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The nature of expertise in fingerprint examiners

Abstract

Latent print examinations involve a complex set of psychological and cognitive processes. This article summarizes existing work that has addressed how training and experience creates changes in latent print examiners. Experience appears to improve overall accuracy, increase visual working memory, and lead to configural processing of upright fingerprints. Experts also demonstrate a narrower visual filter and, as a group, tend to show greater consistency when viewing ink prints. These findings address recent criticisms of latent print evidence, but many open questions still exist. Cognitive scientists are well positioned to conduct studies that will improve the training and practices of latent print examiners, and suggestions for becoming involved in fingerprint research are provided.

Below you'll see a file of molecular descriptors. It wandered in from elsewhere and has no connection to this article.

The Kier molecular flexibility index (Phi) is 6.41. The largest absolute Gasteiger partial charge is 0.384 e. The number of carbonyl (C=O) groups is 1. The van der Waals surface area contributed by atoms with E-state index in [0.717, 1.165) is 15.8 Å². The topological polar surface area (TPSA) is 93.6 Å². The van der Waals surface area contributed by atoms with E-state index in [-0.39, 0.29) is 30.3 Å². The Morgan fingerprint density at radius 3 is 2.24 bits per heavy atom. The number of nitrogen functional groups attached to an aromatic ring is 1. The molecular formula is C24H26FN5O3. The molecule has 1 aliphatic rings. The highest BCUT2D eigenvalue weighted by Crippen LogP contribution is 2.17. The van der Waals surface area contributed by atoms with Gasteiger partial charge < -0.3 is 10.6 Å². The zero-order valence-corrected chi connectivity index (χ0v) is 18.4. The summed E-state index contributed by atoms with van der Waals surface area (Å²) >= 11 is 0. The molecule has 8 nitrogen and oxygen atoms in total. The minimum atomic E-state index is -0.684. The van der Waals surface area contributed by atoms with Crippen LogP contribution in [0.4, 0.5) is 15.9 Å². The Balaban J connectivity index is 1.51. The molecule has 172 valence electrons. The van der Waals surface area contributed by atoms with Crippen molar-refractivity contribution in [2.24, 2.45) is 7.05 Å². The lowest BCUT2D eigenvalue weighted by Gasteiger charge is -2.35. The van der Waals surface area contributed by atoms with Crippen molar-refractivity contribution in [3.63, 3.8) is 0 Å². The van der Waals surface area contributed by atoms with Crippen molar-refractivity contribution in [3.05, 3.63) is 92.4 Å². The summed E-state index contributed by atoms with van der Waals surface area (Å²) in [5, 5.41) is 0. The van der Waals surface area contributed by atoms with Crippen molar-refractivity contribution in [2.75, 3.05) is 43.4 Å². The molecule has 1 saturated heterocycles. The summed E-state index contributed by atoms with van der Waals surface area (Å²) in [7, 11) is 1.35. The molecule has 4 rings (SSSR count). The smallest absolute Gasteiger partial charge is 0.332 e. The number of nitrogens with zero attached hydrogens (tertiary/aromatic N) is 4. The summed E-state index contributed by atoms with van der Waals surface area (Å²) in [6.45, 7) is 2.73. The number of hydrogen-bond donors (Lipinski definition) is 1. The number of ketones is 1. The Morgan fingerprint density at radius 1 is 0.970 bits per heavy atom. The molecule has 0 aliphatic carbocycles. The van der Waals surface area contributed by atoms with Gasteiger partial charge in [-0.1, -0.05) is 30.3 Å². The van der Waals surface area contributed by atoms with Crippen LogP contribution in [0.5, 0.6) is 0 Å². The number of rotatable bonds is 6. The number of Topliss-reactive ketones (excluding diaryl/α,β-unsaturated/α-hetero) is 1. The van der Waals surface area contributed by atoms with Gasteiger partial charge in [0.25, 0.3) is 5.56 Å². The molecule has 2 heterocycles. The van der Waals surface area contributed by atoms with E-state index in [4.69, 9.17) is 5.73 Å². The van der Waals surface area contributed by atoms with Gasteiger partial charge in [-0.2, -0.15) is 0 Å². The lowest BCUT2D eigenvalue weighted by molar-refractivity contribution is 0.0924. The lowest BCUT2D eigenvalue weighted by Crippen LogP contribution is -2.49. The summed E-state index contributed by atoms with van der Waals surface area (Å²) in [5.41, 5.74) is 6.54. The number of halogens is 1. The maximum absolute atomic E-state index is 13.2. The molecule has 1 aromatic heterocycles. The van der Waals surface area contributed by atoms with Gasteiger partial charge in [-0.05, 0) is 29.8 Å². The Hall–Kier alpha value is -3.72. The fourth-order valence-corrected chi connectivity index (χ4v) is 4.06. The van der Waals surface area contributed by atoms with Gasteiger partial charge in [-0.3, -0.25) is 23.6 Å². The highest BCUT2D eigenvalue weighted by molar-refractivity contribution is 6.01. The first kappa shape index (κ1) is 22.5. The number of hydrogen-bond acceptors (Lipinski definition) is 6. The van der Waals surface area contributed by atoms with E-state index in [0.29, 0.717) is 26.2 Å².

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Correspondence to Thomas A. Busey or Francisco J. Parada.

Additional information

This research was supported by NIJ Grants 2005-MU-BX-K076 and 2009-DN-BX-K226 to the first author.

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Busey, T.A., Parada, F.J. The nature of expertise in fingerprint examiners. Psychonomic Bulletin & Review 17, 155–160 (2010). https://doi.org/10.3758/PBR.17.2.155

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  • DOI: https://doi.org/10.3758/PBR.17.2.155

Keywords

  • Visual Working Memory
  • Configural Processing
  • Visual Noise
  • Forensic Identification
  • Erroneous Identification